"Our family fakes Christianity for social reasons"

My friend Bill sent me a link to this interesting post at the Freakonomics blog. A reader of the blog writes in to explain how they fake being Christians in Texas so their children can get "play dates" with other kids and for other social reasons:

We are agnostics living deep in the heart of Texas and our family fakes Christianity for social reasons. It’s not so much for the sake of my husband or myself but for our young children. We found by experience that if we were truthful about not being regular church attenders, the play dates suddenly ended. Thus started the faking of the religious funk.

It seemed silly but it’s all very serious business down here. We don’t go to church or teach or children one belief is “right” over another. We expose them to every kind of belief and trust that they will one day settle in to their very own spirituality. However, for the sake of friends and neighbors, we pretend we are Christians. We try not to lie but rather not to disclose unnecessary information. As the children are getting older, this isn’t so easy for them and an outing is probably eminent.

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13 thoughts on “"Our family fakes Christianity for social reasons"”

  1. I imagine this would be a personal "call", as to most important values, as to character. Is honesty or alturism most important. Some would think that honesty would be egocentric, while alturism would be loving, but, I don't think this is necessarily so.

    There are many reasons that someone might choose honesty over "faking it". One reason would be personal experience with being lied to and the repercussions of that upon the person. Sometimes character qualities are chosen because of an negative experience with those that one has encountered and not wanting to perpituate that experience upon another. That is "loving", too.

    Other times, "faking it" can take into account another's need to believe. Those that have a commitment to honesty, then, must choose not to live in places where honesty about one's religious views would be discriminated against.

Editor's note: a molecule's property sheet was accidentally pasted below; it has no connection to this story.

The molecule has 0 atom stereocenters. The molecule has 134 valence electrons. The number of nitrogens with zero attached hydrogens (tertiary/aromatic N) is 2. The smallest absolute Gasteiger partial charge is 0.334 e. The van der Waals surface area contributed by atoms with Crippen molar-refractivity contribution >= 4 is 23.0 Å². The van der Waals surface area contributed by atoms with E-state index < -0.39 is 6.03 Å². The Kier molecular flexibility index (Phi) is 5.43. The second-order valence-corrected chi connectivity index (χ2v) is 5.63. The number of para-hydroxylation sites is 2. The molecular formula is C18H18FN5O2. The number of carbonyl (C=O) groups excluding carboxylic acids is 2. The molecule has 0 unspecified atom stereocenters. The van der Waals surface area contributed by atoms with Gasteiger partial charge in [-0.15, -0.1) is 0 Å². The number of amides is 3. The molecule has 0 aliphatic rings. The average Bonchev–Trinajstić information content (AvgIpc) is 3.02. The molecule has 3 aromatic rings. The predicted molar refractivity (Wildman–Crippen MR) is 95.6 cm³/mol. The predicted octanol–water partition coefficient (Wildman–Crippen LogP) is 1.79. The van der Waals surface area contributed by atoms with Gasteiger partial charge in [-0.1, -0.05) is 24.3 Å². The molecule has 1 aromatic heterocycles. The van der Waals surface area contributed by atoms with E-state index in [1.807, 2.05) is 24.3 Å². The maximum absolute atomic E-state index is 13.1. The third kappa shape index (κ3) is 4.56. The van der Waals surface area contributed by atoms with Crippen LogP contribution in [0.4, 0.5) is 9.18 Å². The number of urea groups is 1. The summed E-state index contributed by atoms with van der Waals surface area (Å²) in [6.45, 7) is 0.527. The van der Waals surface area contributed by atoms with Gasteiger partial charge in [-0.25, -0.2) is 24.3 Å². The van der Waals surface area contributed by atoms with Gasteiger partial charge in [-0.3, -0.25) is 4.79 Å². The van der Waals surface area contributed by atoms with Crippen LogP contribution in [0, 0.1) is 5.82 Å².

2. Lovely thing to do, teaching your children to be duplicitous. Wonder how they'll react in 10 or 15 years when their kids do the same thing to them, pretending to be what they aren't?

  3. I reblogged this with attribution. I'm in a much more Christian context now and I'm positive this is a more prevalent phenomenon. Sigh.

    I think there's more than one person faking Christian values in the above story.

  4. This post makes me think of a couple of different things:

    First, if you read the comments to the Freakonomics post, there is a lot of faking going on. Agnostics and liberals faking in the South. Conservatives and Christians faking in the North and West. It reminds me of my series Alone, Suburban and Sorted (on the sidebar): America is getting increasingly lonely and homogenized. Thus, ideological minorities end up "faking it" to find any community at all where they live.

    Second, it makes me kind of sad about the insularity of Christians. How we just affiliate with ourselves. That is, I'd like for someone to be agnostic and still find Christians friends. Or a liberal and find conservative friends. And vice versa.

  5. A friend sent me a link to the same article, so I wrote about it on my blog today as well. I too am from the South, and as I reflected on the "faking it" phenomenon, it occurred to me that while Christians like to talk a lot about the cost of following Christ, in this particular culture, the cost of NOT following him might actually be greater. Not sure what to make of that.

  6. Ironic. Sort of the flip side of the "dechurched" crowd. We've found our friends only outside of social churchianity, here in Abilene, TX.

  7. Been thinking about this all day.

    Its tragic, for sure, that you can't get a play date for your kids in the Bible Belt without playing the "churchianity" game (thanks, Patricia for the word).

    But I also wonder if the pressure isn't on all of us to fake it from time to time. If not for play dates, then for other things: finding a spouse, having a social life, maintaining a political office, satisfying parents, satisfying the requirements of a religion-affiliated school, getting business referrals, etc.

  8. Dr. Beck: I LOVE this post! It cracks me up...and yet I think it's SOOO true. I think people fake a lot of things in life: responses to the question "how are you doing", pleasures in sexual activities, responses to "does this make me look fat", etc. etc. I don't see why people would be surprised to hear that there are probably many people out there who are faking their religious believes to be "accepted."

    I like your point of how oftentimes Christians just affiliate with themselves. It can be sad, but it's not much different than how for the majority of the times, people who are alike gather with their own kinds -- races, ages, etc. We get a sense of comfort from feeling we are alike and are afraid of those who are different. I mean who knows, an agnostic might weaken a Christian's faith should they affiliate with one another. ;)

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